Stress is a part of life we all experience, perhaps on a somewhat regular basis. Our nervous system responds to stress by going into a sympathetic state (the “fight or flight” response) or a dorsal vagal state (otherwise known as “freeze”). These are healthy, normal responses to stress—unless we respond this way to the same stressors day after day and become mired in a state of anxiety or depression.
Once you’re stuck, it can feel impossible to access that parasympathetic state of restorative calm. But there are daily practices that can improve your vagal tone. You can learn how to escape chronic stress by engaging the ventral branch of your parasympathetic nervous system, which is responsible for your body’s “rest and digest” functions. This system centers around the vagus nerve, which acts as an access point that you can use to send your body signals of safety.
What Is Vagal Tone?
Vagal tone refers to the health of your vagus nerve, which is actually two nerves that wander the length of your body (vagus is Latin for wandering). These nerves connect the brain to the gut, stopping by a number of other places on the way, including your ears, heart, lungs, and stomach. The vagus nerve is crucial to healing, maintaining healthy levels of inflammation, proper intestinal function, and overall energy. It also regulates the functions of many internal organs, including heart rate, digestion, and respiratory rate.
When functioning properly, the vagus nerve modulates inflammation by initiating the release of anti-inflammatory neurotransmitters, thereby preventing chronic inflammation. Poor vagal tone is associated with anxiety, depression, and trouble paying attention. High vagal tone is associated with increased resilience to stress and overall wellbeing.
8 Signs of Chronic Stress & Poor Vagal Tone
- You avoid making eye contact with other people
- Your breath is shallow or you find yourself holding your breath
- Your brow is often furrowed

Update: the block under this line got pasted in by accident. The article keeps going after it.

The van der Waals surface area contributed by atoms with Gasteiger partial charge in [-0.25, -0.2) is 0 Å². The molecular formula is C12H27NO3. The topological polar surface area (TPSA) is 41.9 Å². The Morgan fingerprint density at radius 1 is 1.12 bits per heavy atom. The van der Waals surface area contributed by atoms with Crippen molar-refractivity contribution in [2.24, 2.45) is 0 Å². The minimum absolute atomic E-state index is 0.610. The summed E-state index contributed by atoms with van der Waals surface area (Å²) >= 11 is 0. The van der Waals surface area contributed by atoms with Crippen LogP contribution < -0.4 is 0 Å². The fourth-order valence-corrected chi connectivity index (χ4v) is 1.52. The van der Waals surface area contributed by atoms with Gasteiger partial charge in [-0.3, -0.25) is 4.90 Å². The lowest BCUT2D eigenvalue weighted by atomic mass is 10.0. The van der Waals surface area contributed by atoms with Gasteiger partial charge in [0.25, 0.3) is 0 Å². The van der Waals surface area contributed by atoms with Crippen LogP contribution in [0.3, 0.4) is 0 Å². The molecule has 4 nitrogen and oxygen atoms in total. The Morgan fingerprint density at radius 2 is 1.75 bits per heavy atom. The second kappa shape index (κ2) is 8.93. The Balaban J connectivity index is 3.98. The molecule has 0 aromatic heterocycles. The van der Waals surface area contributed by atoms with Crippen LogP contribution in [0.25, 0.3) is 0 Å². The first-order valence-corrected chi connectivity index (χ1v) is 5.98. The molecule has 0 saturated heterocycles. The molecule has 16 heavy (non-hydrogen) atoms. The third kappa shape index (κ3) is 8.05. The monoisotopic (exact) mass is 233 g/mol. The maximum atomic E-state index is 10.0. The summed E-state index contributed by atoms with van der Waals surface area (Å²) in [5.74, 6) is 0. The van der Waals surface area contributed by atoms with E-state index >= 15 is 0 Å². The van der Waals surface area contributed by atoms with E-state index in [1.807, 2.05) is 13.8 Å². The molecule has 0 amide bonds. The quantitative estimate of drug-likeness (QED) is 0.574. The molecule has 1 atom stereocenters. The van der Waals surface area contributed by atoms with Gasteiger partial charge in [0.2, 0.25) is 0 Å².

- You often clench your jaw or purse your lips
- You feel frozen, stuck, or hopeless
- You feel restless and fidgety
- You have trouble sleeping
- You feel irritable or easily startled
Moving Between Sympathetic & Parasympathetic States
The vagus nerve has two distinct parts, dorsal (back) and ventral (front). The dorsal vagal system helps the body move between its sympathetic and parasympathetic states. But if the body becomes too stressed, the dorsal vagus can go into overdrive, locking the body into a protective “freeze” response that’s often labeled as depression.
The ventral vagus is newer (evolutionarily speaking) and found only in mammals. It’s closely linked to the parts of the brain that control facial expression and vocalization. It’s also the part of the vagus nerve responsible for regulating your heart rate. When you are feeling safe and connected, your body is in a ventral state.
Vagus nerve stimulation reduces inflammation. It has the potential to alleviate the symptoms of autoimmune and autoinflammatory diseases, psychiatric conditions such as chronic anxiety or depression, and even gastrointestinal disorders such as IBD. It can also strengthen memory, reduce headaches, and alleviate allergies.
6 Practices to Stimulate the Vagus Nerve
You can stimulate your vagus nerve by slowing your breathing down to half its normal rate, from about a dozen breaths each minute to just five or six. Try slowing your breathing down to a four-second inhale and an eight-second exhale.
[Read: “Breath: Breathing Advice From an Expert.”]
Various yogic breathing techniques
have been shown to alleviate anxiety, depression, everyday stress, post-traumatic stress, and stress-related medical illnesses. One type of yogic breathing called ujjayi constricts the throat and stimulates the inner ear; both places connect to the vagus nerve, making ujjayi pranayama particularly effective at increasing vagal tone.